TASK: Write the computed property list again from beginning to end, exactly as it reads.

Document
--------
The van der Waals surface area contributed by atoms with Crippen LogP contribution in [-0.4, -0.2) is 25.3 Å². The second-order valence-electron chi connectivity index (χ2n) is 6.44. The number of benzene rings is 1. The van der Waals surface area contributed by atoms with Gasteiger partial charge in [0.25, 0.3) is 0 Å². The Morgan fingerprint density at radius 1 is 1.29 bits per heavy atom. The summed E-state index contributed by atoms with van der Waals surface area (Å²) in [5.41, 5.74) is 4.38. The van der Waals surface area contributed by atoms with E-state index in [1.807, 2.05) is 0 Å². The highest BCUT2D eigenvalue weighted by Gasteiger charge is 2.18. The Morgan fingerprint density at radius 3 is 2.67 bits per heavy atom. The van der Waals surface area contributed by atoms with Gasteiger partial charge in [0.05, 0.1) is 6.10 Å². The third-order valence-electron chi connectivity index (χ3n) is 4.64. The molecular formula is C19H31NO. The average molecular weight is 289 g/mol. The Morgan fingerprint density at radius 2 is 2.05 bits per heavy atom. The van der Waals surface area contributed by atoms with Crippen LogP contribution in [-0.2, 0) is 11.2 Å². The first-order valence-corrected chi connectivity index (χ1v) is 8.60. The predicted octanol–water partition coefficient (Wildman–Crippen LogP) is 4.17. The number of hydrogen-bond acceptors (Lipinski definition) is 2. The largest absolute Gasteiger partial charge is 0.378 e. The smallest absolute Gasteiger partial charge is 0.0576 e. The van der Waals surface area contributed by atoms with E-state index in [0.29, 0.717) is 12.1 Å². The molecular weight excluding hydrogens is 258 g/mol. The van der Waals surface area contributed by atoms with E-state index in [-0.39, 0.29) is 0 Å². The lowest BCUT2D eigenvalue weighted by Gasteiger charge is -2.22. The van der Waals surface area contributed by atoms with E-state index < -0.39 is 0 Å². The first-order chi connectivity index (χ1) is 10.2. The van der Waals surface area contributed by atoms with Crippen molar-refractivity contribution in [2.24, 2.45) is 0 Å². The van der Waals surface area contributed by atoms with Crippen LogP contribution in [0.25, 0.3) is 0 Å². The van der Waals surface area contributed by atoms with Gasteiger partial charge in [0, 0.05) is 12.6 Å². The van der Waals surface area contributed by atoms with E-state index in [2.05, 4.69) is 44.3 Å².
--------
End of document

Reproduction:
The van der Waals surface area contributed by atoms with Crippen LogP contribution in [-0.4, -0.2) is 25.3 Å². The second-order valence-electron chi connectivity index (χ2n) is 6.44. The number of benzene rings is 1. The van der Waals surface area contributed by atoms with Gasteiger partial charge in [0.25, 0.3) is 0 Å². The Morgan fingerprint density at radius 1 is 1.29 bits per heavy atom. The summed E-state index contributed by atoms with van der Waals surface area (Å²) in [5.41, 5.74) is 4.38. The van der Waals surface area contributed by atoms with E-state index in [1.807, 2.05) is 0 Å². The highest BCUT2D eigenvalue weighted by Gasteiger charge is 2.18. The Morgan fingerprint density at radius 3 is 2.67 bits per heavy atom. The van der Waals surface area contributed by atoms with Gasteiger partial charge in [0.05, 0.1) is 6.10 Å². The third-order valence-electron chi connectivity index (χ3n) is 4.64. The molecular formula is C19H31NO. The average molecular weight is 289 g/mol. The Morgan fingerprint density at radius 2 is 2.05 bits per heavy atom. The van der Waals surface area contributed by atoms with Crippen LogP contribution in [-0.2, 0) is 11.2 Å². The first-order valence-corrected chi connectivity index (χ1v) is 8.60. The predicted octanol–water partition coefficient (Wildman–Crippen LogP) is 4.17. The number of hydrogen-bond acceptors (Lipinski definition) is 2. The largest absolute Gasteiger partial charge is 0.378 e. The smallest absolute Gasteiger partial charge is 0.0576 e. The van der Waals surface area contributed by atoms with E-state index in [0.29, 0.717) is 12.1 Å². The molecular weight excluding hydrogens is 258 g/mol. The van der Waals surface area contributed by atoms with E-state index in [-0.39, 0.29) is 0 Å². The lowest BCUT2D eigenvalue weighted by Gasteiger charge is -2.22. The van der Waals surface area contributed by atoms with E-state index < -0.39 is 0 Å². The first-order chi connectivity index (χ1) is 10.2. The van der Waals surface area contributed by atoms with Crippen molar-refractivity contribution in [2.24, 2.45) is 0 Å². The van der Waals surface area contributed by atoms with Crippen LogP contribution in [0.25, 0.3) is 0 Å². The van der Waals surface area contributed by atoms with Gasteiger partial charge in [0, 0.05) is 12.6 Å². The van der Waals surface area contributed by atoms with E-state index in [2.05, 4.69) is 44.3 Å².